Oil investors delivered a split decision Monday that reflected the muddy outlook for the U.S.-Iran confrontation, with global benchmark Brent crude retreating while U.S. futures gained for the third straight day.

Brent closed down 0.5 per cent while U.S. West Texas Intermediate crude added almost 1 per cent. Days after abruptly aborting a strike on Iran, President Donald Trump in a tweet asked “why are we protecting" the Strait of Hormuz, the critical Persian Gulf waterway. Yet he also imposed new sanctions on Iran’s supreme leader, Ayatollah Ali Khamenei, and eight military commanders.

Brent fell in part due to traders downgrading the chances of an immediate confrontation, said Bill O’Grady, chief market strategist at Confluence Investment Management LLC in St. Louis. U.S. barrels, nonetheless, may look more attractive as tensions simmer, he said; government data last week also suggested U.S. demand is on the rise, O’Grady said.

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“Between higher exports and hopes for inventory contractions in the U.S., being long on WTI might make some sense," he said.

West Texas Intermediate for August delivery rose 47 cents, or 0.8 per cent, to US$57.90 a barrel at the close of official trading on the New York Mercantile Exchange. Brent for August settlement slipped 34 cents to US$64.86 on London’s ICE Futures Europe Exchange.

Russia added another wild card for oil traders on Monday, with Energy Minister Alexander Novak declining to say whether his nation supported an extension of production cuts with OPEC that many investors see as crucial to stabilizing crude markets. A decision will have to wait until after this week’s G-20 summit of major world economies, he told reporters in St. Petersburg.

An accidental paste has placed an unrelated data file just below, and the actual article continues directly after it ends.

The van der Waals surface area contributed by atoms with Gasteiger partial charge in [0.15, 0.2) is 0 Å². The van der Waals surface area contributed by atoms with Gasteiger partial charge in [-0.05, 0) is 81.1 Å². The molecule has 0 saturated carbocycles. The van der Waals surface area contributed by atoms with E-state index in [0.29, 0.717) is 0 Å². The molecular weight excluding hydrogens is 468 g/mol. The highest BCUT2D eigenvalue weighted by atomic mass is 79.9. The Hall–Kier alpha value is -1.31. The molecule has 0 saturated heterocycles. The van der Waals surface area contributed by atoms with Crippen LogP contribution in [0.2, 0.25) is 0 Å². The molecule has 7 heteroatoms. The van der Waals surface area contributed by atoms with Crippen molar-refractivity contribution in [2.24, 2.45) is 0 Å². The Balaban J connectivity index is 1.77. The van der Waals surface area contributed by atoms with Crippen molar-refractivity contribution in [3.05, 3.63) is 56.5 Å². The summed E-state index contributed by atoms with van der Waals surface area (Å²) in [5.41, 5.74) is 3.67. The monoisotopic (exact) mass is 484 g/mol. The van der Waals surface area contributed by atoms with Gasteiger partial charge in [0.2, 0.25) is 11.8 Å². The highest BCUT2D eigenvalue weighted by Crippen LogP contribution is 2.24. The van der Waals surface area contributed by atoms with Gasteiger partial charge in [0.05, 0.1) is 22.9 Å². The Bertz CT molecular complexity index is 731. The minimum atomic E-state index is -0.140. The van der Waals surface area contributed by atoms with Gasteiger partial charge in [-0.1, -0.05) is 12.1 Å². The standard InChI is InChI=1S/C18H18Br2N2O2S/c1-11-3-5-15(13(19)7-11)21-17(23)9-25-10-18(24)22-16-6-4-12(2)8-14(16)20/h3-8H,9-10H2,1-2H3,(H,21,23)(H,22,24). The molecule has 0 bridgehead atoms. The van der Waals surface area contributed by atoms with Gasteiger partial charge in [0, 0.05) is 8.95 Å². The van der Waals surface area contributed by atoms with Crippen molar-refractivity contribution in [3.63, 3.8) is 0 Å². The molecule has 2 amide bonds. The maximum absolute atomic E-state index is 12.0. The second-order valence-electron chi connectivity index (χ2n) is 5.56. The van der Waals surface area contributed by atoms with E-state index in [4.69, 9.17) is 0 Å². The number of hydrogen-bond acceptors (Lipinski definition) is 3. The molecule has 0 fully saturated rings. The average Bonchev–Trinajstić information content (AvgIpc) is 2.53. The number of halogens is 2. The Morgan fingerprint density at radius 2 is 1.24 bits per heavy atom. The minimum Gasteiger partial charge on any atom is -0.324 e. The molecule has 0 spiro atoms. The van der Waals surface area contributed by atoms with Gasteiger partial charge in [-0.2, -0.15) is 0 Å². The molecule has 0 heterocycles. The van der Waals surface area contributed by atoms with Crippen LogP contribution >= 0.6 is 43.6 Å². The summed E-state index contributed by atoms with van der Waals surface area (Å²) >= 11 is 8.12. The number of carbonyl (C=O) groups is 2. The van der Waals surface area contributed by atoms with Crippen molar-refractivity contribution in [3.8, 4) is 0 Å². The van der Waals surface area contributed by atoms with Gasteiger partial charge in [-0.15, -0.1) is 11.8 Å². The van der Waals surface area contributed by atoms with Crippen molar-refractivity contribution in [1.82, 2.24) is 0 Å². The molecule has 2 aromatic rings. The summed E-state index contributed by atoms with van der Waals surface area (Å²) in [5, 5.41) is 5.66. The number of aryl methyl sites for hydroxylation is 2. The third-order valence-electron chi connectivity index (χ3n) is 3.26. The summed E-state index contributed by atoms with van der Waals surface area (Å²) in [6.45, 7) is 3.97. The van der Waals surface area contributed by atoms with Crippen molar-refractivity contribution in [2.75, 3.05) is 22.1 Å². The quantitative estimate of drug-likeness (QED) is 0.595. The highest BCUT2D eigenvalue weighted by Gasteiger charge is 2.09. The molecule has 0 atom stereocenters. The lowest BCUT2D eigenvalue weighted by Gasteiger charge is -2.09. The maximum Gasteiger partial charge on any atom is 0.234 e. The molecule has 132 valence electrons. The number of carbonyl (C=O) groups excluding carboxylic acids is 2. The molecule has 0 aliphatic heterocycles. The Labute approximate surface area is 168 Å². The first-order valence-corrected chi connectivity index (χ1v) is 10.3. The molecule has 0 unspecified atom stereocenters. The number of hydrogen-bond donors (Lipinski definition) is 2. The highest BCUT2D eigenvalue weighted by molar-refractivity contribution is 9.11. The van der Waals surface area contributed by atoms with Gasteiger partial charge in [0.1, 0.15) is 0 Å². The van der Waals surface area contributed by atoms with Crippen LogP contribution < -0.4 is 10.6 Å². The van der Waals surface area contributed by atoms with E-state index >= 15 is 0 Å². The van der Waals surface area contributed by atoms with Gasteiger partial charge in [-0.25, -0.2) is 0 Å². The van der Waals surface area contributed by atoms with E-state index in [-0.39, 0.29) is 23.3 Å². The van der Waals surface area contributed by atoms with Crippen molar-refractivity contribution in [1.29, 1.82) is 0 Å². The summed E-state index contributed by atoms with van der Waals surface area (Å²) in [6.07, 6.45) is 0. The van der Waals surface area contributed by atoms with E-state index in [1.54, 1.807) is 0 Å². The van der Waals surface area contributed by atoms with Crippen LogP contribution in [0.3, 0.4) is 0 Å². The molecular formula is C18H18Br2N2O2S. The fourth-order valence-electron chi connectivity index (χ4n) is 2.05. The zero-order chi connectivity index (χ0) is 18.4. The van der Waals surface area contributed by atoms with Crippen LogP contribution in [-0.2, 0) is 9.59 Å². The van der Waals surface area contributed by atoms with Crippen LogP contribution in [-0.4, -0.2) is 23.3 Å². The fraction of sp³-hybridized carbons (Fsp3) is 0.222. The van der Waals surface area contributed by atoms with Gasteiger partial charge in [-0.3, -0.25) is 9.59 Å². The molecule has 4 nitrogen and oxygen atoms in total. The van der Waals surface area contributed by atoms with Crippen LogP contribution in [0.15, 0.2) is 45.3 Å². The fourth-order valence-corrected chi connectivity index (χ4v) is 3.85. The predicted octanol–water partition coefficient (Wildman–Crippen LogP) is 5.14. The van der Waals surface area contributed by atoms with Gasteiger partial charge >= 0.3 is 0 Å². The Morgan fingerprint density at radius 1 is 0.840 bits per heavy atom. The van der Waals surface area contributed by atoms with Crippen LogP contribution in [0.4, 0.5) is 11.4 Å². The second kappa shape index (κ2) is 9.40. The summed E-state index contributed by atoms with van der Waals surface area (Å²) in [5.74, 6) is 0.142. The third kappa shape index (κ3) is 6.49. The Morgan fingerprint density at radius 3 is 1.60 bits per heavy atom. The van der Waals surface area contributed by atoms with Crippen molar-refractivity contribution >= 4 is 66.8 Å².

WTI completed its best weekly gain in more than two years on Friday, adding 9.4 per cent, after Iran shot down an American spy drone, and Monday’s decline may have included investors selling out of the market to lock in profits, said Marshall Steeves, an energy markets analyst at Informa Economics in New York.

Traders are also awaiting two key events over the next week. Trump is set to meet with Chinese President Xi Jinping at the G-20 summit in Japan, raising hopes they can restart stalled trade talks. Days later, OPEC, Russia and other top suppliers will gather in Vienna.

“It’s unclear what the next step is in the Persian Gulf," Steeves said. “We don’t know if there is going to be another attack, what the duration of the hostilities will be. There are a lot of unknowns."


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Other oil-market news

  • Gasoline futures were little-changed at US$1.8549 a gallon.
  • A fire at the Philadelphia Energy Solutions refinery, the largest on the U.S. East Coast, sent gasoline prices soaring, threatening to raise pump prices from Delaware to Maine just as American drivers get set to head off on vacation.
  • Hedge fund bets on rising U.S. crude prices jumped by 13 per cent last week. That snapped a seven-week streak in which investors had grown increasingly pessimistic.